Over the last couple of weeks the French papers have carried pictures of a dark-haired woman in large glasses whose face is etched with unimaginable pain. She is Ruth Halimi, the mother of Ilan Halimi, a young Parisien mobile telephone salesman who was kidnapped, tortured and murdered in 2006, allegedly by a group of youngsters who called themselves the "Barbarians".
The details emerging from the trial of those accused of Ilan Halimi's murder are truly horrific and should bring tears to the most hard-hearted or tragedy inured. The story has been in some British papers, but bears repeating, in my view, not least because it reminds us of the wide and varied forms man's inhumanity to fellow man can take. Ilan Halimi, aged 23, was lured into a honey trap by a pretty girl acting on the instructions of the gang leader, the court heard. Having persuaded the young man to meet her, Ilan Halimi was then pounced on by the gang. He was, we learned, stripped naked and kept prisoner for 24 days during which his head apart from his nose was almost entirely covered in tape and he was stabbed, prodded, burned with cigarettes and beaten. A ransom was demanded of his family. At the end of his three week and three day ordeal he was dumped naked near a railroad in a Paris suburb; one ear and a toe had been severed and he had been covered with an inflammable liquid or acid causing burns to 80% of his body. He died in an ambulance on the way to hospital. Ilan Halimi was Jewish and apparently snatched because the head of the gang - a Muslim - believed Jews to be rich and instilled with a sense of social solidarity meaning they would be more likely to come up with the demanded six-figure ransom. Arguments, on which I make no comment, continue over whether the murder was motivated by anti-Semitism or money.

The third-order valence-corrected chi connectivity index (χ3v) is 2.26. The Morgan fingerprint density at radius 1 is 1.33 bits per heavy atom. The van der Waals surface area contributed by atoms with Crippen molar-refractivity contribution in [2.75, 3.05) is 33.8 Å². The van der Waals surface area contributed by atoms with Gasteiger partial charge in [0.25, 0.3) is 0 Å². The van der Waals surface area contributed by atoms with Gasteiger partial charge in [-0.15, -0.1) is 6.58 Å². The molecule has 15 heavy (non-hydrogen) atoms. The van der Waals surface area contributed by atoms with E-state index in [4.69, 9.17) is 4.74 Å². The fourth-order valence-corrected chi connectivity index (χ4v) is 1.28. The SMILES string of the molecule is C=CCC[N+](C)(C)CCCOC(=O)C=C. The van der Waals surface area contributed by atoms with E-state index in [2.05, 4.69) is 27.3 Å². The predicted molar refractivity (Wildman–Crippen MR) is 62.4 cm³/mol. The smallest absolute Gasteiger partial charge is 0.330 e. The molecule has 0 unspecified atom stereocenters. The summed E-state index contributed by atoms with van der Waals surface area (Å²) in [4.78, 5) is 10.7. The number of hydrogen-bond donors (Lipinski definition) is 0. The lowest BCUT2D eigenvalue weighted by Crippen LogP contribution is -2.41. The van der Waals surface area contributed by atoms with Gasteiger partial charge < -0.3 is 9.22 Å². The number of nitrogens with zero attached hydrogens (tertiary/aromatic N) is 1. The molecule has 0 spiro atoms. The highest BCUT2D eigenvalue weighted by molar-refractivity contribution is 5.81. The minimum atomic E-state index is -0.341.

What is as deeply troubling as the above details is that there are 27 young people, two of them minors at the time of the murder, in the dock. Yes, 27 - TWENTY SEVEN - people. That's 27 people accused of being involved or having knowledge of what was happening to Ilan Halimi while it was happening not one of whom thought to inform the police or raise the alarm even anonymously.
In 20 years as a foreign correspondent I have witnessed some very gruesome events at first hand. The Balkan wars supplied enough material for a lifetime of horror movies, among them a Croatian village where dozens of mainly elderly residents had been massacred by a vaguely paramilitary group some using chainsaws to cut them in half (better not to dwell too much on the premeditation involved or the physical consequences). There was the Bosnian village where women and children and old men had been herded into the basement of a house, covered in petrol and burned alive their charred skeletons captured in the throes of an agonising death. There were first hand accounts of the Omarska prison camp and Srebrenica, arguably the most shameful act of negligence in post Second World War European history. In another hemisphere there were children in Sierra Leone who had had their ears and noses and limbs chopped off by machete wielding savages who had demanded: "long sleeve or short sleeve" before amputating their arms or hands.
But it is a long time since I have seen or heard anything to make me feel so helplessly angry and cry such bitter, bitter tears as the story of Ilan Halimi. I do not know how Ruth Halimi can bear the grief so profoundly written on her it is almost tangible. She has suffered the death of her beloved son and last week she must have suffered his death a thousand times over as the man accused of his murder swaggered and shouted his defiance and showed not the slightest hint of remorse raining blows upon the mother as he was accused of doing to the son. As Ruth Halimi contained herself, rocking back and forth in her seat in court, the so-called chief barbarian grinned and joked.
I only wish I had something profound and redeeming to say about all this, but I haven't. As a mother and a human being I just feel for Ruth Halimi.
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